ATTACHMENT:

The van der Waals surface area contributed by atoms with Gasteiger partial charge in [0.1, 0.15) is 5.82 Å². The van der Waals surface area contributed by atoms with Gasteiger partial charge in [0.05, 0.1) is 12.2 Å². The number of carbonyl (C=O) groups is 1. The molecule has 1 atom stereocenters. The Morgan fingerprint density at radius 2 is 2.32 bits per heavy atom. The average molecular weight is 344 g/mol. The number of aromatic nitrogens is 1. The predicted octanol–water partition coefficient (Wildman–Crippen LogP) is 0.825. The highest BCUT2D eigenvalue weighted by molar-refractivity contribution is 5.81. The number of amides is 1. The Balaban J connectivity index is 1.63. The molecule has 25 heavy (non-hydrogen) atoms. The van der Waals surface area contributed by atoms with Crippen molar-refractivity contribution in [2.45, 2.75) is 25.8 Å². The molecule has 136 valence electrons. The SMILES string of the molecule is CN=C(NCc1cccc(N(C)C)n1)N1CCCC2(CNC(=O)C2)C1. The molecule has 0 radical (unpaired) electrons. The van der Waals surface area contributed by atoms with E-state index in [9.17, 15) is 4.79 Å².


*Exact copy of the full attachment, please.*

The van der Waals surface area contributed by atoms with Gasteiger partial charge in [0.1, 0.15) is 5.82 Å². The van der Waals surface area contributed by atoms with Gasteiger partial charge in [0.05, 0.1) is 12.2 Å². The number of carbonyl (C=O) groups is 1. The molecule has 1 atom stereocenters. The Morgan fingerprint density at radius 2 is 2.32 bits per heavy atom. The average molecular weight is 344 g/mol. The number of aromatic nitrogens is 1. The predicted octanol–water partition coefficient (Wildman–Crippen LogP) is 0.825. The highest BCUT2D eigenvalue weighted by molar-refractivity contribution is 5.81. The number of amides is 1. The Balaban J connectivity index is 1.63. The molecule has 25 heavy (non-hydrogen) atoms. The van der Waals surface area contributed by atoms with Crippen molar-refractivity contribution in [2.45, 2.75) is 25.8 Å². The molecule has 136 valence electrons. The SMILES string of the molecule is CN=C(NCc1cccc(N(C)C)n1)N1CCCC2(CNC(=O)C2)C1. The molecule has 0 radical (unpaired) electrons. The van der Waals surface area contributed by atoms with E-state index in [9.17, 15) is 4.79 Å².